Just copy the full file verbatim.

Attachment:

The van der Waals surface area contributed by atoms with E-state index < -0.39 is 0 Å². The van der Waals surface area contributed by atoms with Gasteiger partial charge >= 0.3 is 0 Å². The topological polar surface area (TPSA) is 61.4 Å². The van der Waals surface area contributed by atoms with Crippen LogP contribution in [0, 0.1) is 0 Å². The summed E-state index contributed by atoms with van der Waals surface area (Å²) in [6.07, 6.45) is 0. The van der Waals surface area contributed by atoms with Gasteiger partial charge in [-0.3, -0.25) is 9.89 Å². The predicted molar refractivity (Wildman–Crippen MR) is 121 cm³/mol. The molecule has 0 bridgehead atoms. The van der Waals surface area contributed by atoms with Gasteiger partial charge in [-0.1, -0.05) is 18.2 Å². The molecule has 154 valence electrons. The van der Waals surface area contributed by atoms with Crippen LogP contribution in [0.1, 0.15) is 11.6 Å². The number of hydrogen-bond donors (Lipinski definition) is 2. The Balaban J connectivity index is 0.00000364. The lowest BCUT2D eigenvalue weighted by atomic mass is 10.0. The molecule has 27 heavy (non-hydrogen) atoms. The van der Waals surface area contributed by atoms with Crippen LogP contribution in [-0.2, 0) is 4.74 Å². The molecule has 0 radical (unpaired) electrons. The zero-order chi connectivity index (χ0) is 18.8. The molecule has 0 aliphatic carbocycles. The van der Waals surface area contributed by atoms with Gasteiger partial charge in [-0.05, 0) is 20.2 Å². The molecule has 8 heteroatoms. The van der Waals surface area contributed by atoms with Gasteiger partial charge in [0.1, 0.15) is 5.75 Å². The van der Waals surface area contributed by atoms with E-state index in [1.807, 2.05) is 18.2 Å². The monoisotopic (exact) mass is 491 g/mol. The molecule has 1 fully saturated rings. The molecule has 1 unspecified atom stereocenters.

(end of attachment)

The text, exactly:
The van der Waals surface area contributed by atoms with E-state index < -0.39 is 0 Å². The van der Waals surface area contributed by atoms with Gasteiger partial charge >= 0.3 is 0 Å². The topological polar surface area (TPSA) is 61.4 Å². The van der Waals surface area contributed by atoms with Crippen LogP contribution in [0, 0.1) is 0 Å². The summed E-state index contributed by atoms with van der Waals surface area (Å²) in [6.07, 6.45) is 0. The van der Waals surface area contributed by atoms with Gasteiger partial charge in [-0.3, -0.25) is 9.89 Å². The predicted molar refractivity (Wildman–Crippen MR) is 121 cm³/mol. The molecule has 0 bridgehead atoms. The van der Waals surface area contributed by atoms with Gasteiger partial charge in [-0.1, -0.05) is 18.2 Å². The molecule has 154 valence electrons. The van der Waals surface area contributed by atoms with Crippen LogP contribution in [0.1, 0.15) is 11.6 Å². The number of hydrogen-bond donors (Lipinski definition) is 2. The Balaban J connectivity index is 0.00000364. The lowest BCUT2D eigenvalue weighted by atomic mass is 10.0. The molecule has 27 heavy (non-hydrogen) atoms. The van der Waals surface area contributed by atoms with Crippen LogP contribution in [-0.2, 0) is 4.74 Å². The molecule has 0 radical (unpaired) electrons. The zero-order chi connectivity index (χ0) is 18.8. The molecule has 0 aliphatic carbocycles. The van der Waals surface area contributed by atoms with Gasteiger partial charge in [-0.05, 0) is 20.2 Å². The molecule has 8 heteroatoms. The van der Waals surface area contributed by atoms with Gasteiger partial charge in [0.1, 0.15) is 5.75 Å². The van der Waals surface area contributed by atoms with E-state index in [1.807, 2.05) is 18.2 Å². The monoisotopic (exact) mass is 491 g/mol. The molecule has 1 fully saturated rings. The molecule has 1 unspecified atom stereocenters.